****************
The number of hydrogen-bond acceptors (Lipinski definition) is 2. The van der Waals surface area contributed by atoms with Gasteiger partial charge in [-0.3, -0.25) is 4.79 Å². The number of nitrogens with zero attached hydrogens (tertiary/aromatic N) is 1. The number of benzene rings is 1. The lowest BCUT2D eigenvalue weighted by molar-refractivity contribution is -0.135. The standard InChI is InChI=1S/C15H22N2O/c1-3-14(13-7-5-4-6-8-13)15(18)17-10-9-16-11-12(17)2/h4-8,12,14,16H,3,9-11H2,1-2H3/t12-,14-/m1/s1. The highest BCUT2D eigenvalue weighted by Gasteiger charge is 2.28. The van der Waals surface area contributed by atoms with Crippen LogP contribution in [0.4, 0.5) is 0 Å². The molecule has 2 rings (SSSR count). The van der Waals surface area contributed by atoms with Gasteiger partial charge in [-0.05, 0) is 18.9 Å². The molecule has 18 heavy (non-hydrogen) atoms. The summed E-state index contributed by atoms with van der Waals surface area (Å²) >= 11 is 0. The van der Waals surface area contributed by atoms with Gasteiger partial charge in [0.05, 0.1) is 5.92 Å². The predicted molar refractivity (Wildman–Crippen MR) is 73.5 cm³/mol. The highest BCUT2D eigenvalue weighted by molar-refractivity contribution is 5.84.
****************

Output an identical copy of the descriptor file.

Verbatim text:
The number of hydrogen-bond acceptors (Lipinski definition) is 2. The van der Waals surface area contributed by atoms with Gasteiger partial charge in [-0.3, -0.25) is 4.79 Å². The number of nitrogens with zero attached hydrogens (tertiary/aromatic N) is 1. The number of benzene rings is 1. The lowest BCUT2D eigenvalue weighted by molar-refractivity contribution is -0.135. The standard InChI is InChI=1S/C15H22N2O/c1-3-14(13-7-5-4-6-8-13)15(18)17-10-9-16-11-12(17)2/h4-8,12,14,16H,3,9-11H2,1-2H3/t12-,14-/m1/s1. The highest BCUT2D eigenvalue weighted by Gasteiger charge is 2.28. The van der Waals surface area contributed by atoms with Crippen LogP contribution in [0.4, 0.5) is 0 Å². The molecule has 2 rings (SSSR count). The van der Waals surface area contributed by atoms with Gasteiger partial charge in [-0.05, 0) is 18.9 Å². The molecule has 18 heavy (non-hydrogen) atoms. The summed E-state index contributed by atoms with van der Waals surface area (Å²) >= 11 is 0. The van der Waals surface area contributed by atoms with Gasteiger partial charge in [0.05, 0.1) is 5.92 Å². The predicted molar refractivity (Wildman–Crippen MR) is 73.5 cm³/mol. The highest BCUT2D eigenvalue weighted by molar-refractivity contribution is 5.84.